Accuracy of estimating of the emission altitude

To evaluate the validity of the current method, here we compare the emission altitude of PsA estimated from the lifetime of O(1S) and the altitude profile of the electron density from the EISCAT UHF radar whose FOV is ~ 0.7°. The raw electron density (i.e., power profile data) was obtained with the altitude resolution of about 0.6 km. During 2.5 h from 00:30 to 03:00 UT on February 19, 2018, intense PsA and corresponding ionization were observed respectively by the five-wavelength photometer and the EISCAT UHF radar located in the same place. Figure 4a shows the variation of the ionospheric electron density from the EISCAT UHF radar. In this time interval, especially after 01:00 UT, PsA was observed by the photometer almost continuously. However, the low-altitude cut-off of ionization varied in time, which means that the characteristic energy of precipitating electrons was not uniform during this episode.

Fig. 4
figure4

a Altitude-time plot of the ionospheric raw electron density (i.e., power profile data) obtained by the EISCAT UHF radar for an interval of pulsating aurora from 00:30 UT to 03:00 UT on 19 February 2018. b Time-series of the emission altitude of pulsating aurora estimated from the lifetime of O(1S) (blue line) and the peak height of E region ionization (hmE) from EISCAT (red line)

Figure 4b plots the time-series of the emission altitude of PsA derived from the lifetime analysis (blue line) and hmE (peak height of the E region electron density enhancement: red line). hmE has been derived directly from the altitude profile of the electron density shown in Fig. 4a. Note that we have averaged the original hmE values with a time window of 1 min to improve the signal-to-noise ratio.

Although there is a slight difference mainly due to the limited altitude resolution of hmE, the altitude ranges of PsA emission and hmE are similar. In particular, during the 30 min from 02:30 to 03:00 UT, they show rather good agreement. This indicates that the emission altitude of PsA can be a good proxy for the energy of precipitating electrons during PsA.

Dependence of altitude of pulsating aurora on magnetic local time

Figure 5a shows the MLT distribution of the occurrence of PsA events. Most events are distributed from the magnetic midnight to 08 MLT and the mode of distribution is located around 04 MLT. This distribution has good agreement with past studies of the occurrence distribution of PsA (e.g., Jones et al. 2011). Figure 5b shows the MLT variation of the emission altitude of PsA estimated in this study. Each dot corresponds to the emission altitude derived for each PsA interval. The red cross marks indicate the averages calculated every 1 h bin of MLT, and the red bars give the standard deviation of the distribution. The emission altitude becomes lower in the morning sector, especially after 06 MLT, while the central altitude stays high at around 108 km in the earlier MLT sector. After 06 MLT, the minimum emission altitude is as low as ~ 95 km, which corresponds to the energy of precipitating electrons of 30 keV.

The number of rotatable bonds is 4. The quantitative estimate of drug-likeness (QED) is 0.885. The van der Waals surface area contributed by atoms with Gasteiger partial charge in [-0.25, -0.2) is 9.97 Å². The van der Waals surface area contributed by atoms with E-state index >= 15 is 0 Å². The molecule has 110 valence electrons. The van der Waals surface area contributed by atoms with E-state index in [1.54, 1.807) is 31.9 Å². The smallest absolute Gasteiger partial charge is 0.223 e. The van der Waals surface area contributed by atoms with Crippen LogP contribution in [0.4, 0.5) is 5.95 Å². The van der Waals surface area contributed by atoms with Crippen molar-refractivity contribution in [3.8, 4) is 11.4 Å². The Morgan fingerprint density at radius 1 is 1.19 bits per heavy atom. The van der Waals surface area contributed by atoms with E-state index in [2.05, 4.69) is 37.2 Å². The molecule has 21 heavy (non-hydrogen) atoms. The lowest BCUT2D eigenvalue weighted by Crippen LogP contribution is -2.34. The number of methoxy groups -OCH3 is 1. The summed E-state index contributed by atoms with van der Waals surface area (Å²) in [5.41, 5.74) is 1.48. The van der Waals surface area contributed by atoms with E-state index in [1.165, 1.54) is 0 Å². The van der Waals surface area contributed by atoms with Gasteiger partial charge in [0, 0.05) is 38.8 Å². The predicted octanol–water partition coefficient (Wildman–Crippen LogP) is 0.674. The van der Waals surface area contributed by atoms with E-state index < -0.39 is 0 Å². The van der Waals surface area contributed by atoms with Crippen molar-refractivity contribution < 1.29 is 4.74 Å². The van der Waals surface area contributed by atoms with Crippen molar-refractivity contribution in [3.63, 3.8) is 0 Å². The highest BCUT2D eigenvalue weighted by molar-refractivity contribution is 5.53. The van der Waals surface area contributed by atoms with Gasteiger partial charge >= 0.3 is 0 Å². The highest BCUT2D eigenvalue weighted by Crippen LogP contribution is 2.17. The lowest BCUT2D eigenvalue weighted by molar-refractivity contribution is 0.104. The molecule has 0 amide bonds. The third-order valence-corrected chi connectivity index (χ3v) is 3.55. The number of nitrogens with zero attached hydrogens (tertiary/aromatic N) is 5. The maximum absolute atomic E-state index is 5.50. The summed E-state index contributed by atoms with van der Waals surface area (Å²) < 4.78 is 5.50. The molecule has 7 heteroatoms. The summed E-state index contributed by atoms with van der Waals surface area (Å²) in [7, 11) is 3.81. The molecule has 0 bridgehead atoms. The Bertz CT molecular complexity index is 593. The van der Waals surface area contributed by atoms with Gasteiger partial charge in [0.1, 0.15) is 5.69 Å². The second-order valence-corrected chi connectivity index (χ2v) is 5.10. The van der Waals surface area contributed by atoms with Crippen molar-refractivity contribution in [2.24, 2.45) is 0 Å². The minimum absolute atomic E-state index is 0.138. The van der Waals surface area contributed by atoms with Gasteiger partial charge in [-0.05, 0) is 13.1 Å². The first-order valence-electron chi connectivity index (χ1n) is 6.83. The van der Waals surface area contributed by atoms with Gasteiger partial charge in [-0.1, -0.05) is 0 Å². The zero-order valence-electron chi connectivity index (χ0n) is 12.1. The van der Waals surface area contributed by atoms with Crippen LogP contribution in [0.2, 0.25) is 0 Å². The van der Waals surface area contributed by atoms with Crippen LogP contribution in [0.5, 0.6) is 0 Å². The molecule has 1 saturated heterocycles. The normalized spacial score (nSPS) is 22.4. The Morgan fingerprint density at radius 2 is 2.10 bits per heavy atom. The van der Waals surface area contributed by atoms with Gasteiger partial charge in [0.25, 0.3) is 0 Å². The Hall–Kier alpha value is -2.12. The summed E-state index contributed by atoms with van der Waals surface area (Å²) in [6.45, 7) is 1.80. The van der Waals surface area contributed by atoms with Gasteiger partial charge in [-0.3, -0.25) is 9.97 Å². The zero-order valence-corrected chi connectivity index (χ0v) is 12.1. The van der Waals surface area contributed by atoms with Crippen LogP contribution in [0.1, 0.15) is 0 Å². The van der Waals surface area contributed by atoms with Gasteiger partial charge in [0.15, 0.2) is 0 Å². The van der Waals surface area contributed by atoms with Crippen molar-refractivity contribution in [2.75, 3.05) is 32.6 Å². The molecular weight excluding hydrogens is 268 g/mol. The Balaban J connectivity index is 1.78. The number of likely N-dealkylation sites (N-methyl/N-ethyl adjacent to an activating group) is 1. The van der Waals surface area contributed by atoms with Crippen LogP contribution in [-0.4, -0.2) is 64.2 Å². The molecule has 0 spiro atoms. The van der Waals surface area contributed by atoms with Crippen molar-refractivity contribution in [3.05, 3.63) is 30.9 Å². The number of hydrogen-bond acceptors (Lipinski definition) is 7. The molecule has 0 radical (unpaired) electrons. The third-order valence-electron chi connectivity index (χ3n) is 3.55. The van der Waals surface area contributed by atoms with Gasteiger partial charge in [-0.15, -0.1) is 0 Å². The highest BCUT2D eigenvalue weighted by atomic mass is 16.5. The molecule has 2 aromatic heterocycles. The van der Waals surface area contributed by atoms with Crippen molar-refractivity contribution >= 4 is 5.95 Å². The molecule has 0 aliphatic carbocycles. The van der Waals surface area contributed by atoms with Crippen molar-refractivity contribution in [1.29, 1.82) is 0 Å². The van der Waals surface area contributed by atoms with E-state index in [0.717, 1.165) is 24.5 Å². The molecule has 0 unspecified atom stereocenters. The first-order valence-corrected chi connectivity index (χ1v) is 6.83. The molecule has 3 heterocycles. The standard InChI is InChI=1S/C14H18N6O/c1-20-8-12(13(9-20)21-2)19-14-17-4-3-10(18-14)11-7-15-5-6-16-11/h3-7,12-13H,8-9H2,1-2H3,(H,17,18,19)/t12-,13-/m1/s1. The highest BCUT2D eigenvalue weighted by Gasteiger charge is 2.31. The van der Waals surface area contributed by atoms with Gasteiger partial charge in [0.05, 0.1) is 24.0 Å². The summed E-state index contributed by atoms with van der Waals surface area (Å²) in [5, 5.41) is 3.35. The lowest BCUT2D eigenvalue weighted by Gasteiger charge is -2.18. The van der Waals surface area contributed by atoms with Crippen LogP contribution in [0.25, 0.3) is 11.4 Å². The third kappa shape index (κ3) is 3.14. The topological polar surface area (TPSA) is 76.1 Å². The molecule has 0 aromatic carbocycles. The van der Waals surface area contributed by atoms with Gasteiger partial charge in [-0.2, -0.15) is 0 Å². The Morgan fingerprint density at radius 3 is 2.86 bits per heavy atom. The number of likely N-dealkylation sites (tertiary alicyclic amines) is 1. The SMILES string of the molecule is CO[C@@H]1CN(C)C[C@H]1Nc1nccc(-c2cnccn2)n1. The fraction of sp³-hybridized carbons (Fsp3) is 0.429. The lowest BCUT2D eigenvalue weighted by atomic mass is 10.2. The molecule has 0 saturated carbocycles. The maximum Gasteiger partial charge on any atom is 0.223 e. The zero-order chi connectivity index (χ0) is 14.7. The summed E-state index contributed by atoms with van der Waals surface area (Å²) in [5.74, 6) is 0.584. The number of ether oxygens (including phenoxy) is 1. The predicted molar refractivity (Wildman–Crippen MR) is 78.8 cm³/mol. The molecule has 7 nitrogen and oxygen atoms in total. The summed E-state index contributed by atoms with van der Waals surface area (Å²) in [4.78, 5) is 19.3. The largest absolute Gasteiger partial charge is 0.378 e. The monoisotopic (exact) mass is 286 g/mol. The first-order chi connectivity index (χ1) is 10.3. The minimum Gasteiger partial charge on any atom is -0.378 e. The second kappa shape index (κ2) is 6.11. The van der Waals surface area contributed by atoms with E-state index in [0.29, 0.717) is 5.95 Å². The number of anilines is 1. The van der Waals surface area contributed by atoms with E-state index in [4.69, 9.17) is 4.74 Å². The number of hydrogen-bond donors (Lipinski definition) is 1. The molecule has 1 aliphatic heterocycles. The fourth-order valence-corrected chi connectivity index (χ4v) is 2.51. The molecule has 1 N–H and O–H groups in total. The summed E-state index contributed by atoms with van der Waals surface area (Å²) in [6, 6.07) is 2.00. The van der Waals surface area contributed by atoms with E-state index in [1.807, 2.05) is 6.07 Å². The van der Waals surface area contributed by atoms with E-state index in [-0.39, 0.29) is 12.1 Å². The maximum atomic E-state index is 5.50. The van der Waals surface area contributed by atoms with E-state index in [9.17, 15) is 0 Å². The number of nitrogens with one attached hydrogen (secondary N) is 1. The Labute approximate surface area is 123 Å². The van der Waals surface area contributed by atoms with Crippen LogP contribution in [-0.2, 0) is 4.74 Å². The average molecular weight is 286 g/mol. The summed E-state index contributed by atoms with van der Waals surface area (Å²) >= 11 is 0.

Fig. 5
figure5

a MLT distribution of intervals of pulsating aurora sampled from 37 nights of observations. b Dependence of the altitude of pulsating aurora on magnetic local time. The red cross marks and vertical bars respectively indicate the average and standard deviation of the altitude of pulsating aurora calculated every 1-h magnetic local time bin

Discussion

As shown in Fig. 5b, the emission altitude of PsA is distributed in altitudes from 95 to 115 km, which corresponds to precipitation of 5–30 keV electrons (Turunen et al. 2009). This result is consistent with several early observations of PsA electrons by sounding rockets (Sandahl et al. 1980; Yau et al. 1981). Miyoshi et al. (2010, 2015b) also identified, using simultaneous particle and optical data from the Reimei satellite, precipitation of a few keV electrons causing PsA. Hosokawa and Ogawa (2015) investigated the variation of ionospheric electron density profile during PsA using the EISCAT radars and indicated that the energy of PsA electrons tends to be higher in the morning side. This tendency is actually seen in Fig. 5b, where the emission altitude drastically decreases after 06 MLT. This systematic change is consistent with the MLT variation of the E region peak height (hmE) demonstrated by Hosokawa and Ogawa (2015). Similar MLT dependence has been reported by Partamies et al. (2017) who showed the MLT dependence of the emission layer of PsA.

Here, we discuss why the emission altitude of PsA decreases after 06 MLT. One of the possible explanations is the MLT change of the background magnetic field intensity in the magnetosphere because the resonance energy of electrons in the first-order cyclotron resonant scattering with the chorus waves is proportional to the square of the ambient magnetic field intensity (Kennel and Petschek 1966):

$$E_{R} = \frac{{B^{2} }}{{2\mu_{0} N}}\frac{{f_{\text{ce}} }}{f}\left( {1 - \frac{f}{{f_{\text{ce}} }}} \right)^{3}$$